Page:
Executives do not control the economy, but they do control how they run their businesses. Which is why managers trying to divine the direction of the economy in the year ahead should look no further than how they control spending and the balance sheet, and how they treat customers and employees.

This is the fifth fall that I have written an Ivey Business Journal article on where the economy is headed and what executives should do about it. Articles of this type are more common at year-end, but they may be more useful now because Labour Day is, for many enterprises, when next year’s planning and budgeting cycle begins in earnest. My forecasting record has not been particularly impressive, but at least I am not alone—some of the company, in fact, is quite exalted. Being a forecasting economist gives new meaning to misery loving company. That old one-liner about economists providing forecasts because they were asked, not because they had any real idea, has always made me wince. Anyway, I am back!

My problem last year was that I underestimated Canada’s strength and resilience in the face of global, and especially, U.S. slowdown. Canada’s economic performance has been nothing short of remarkable. Regardless, no enterprise should regret having heeded my advice that whatever shape the economy is in, good management is never out of style and often makes all the difference. Executives do not control the economy, but they do control how they run their businesses. After blind luck, good management has always been the best antidote for a bad economy.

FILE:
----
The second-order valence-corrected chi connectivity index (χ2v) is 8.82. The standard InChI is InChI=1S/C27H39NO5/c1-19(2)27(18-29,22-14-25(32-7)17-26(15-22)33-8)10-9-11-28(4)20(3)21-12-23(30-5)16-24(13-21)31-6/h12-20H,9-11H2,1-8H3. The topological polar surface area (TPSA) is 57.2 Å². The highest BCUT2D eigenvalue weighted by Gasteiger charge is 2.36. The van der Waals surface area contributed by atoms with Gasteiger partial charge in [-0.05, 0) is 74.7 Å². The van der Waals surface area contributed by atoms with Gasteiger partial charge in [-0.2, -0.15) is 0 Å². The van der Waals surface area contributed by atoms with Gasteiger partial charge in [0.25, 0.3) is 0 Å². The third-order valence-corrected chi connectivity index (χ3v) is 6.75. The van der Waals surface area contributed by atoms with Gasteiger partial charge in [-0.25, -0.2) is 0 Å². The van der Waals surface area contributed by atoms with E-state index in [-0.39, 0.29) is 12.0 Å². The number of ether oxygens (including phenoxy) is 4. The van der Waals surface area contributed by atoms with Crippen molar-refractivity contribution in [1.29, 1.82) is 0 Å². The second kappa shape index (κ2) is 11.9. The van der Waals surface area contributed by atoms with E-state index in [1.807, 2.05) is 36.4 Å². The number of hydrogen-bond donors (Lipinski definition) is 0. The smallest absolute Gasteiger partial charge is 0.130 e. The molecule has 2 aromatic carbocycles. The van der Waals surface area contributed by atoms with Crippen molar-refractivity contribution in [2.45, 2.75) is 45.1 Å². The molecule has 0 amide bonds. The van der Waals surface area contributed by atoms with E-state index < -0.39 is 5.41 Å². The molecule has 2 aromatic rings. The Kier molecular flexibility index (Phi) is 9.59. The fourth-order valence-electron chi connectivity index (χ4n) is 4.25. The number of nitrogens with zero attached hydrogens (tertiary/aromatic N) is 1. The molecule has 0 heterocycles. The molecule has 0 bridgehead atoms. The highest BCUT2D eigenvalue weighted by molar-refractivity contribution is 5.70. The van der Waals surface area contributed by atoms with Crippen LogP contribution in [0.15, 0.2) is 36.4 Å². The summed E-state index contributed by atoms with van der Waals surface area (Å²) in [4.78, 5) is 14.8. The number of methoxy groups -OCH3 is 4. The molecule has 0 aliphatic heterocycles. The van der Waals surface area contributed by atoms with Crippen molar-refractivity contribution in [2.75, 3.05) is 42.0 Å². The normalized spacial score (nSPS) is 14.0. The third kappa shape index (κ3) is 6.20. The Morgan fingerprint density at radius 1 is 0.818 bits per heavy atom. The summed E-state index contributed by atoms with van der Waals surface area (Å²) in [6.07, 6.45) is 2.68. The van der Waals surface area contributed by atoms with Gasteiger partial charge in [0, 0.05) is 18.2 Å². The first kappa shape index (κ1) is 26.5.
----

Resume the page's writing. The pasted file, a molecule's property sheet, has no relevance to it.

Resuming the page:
For the year ahead, look for Canada to regress to the U.S. mean. The balance of probabilities suggest modest but satisfactory growth with the risks weighted to the downside. There is virtually nothing on the immediate horizon to push Canadian interest rates up, but do not bet against the Bank of Canada moving the other way. For the Canadian dollar, expect it to be flat or move down. On the management front, emphasize spending and balance sheet prudence and treat customers and employees like they matter more than anything else. The watchword is caution. This is no time to be betting the company! The outlook beyond a year is more uncertain than it has been for some time.

The biggest issue by far for the Canadian economy going forward is the United States. Over one- third of our economy consists of exports to the U.S., so over time, how those exports go is how we are going to go. The NAFTA has done wonders for our standard of living, growth and job creation, but it tied our economy to the U.S. as never before. Fifteen years ago, less than one-fifth of our economy consisted of exports to the United States.

My bet is that the U.S. will bounce back from the doldrums in fairly short order. Put the probability at about 70 per cent. But if they do not, Canadian executives should brace for what could be a very bumpy ride. If, perish the thought, the U.S. goes the Japanese deflation route, we will have a lot in common with the person at the tail end of a very long line of crack-the-whip: holding on for dear life with no control, no options and no capacity to safely exit. Put the deflation scenario probability for the U.S. at 15 per cent (quite low), but I would have had it at essentially zero for my entire 40- year working life.

The U.S.’s problems are well documented: slow growth, weak production and terrible job performance. That the U.S. job market has not been this weak since the Second World War is particularly worrisome. A good job and confidence that it is secure are at the heart of each one of us consuming, saving and investing in ways that collectively produce a sustainable high-performance economy.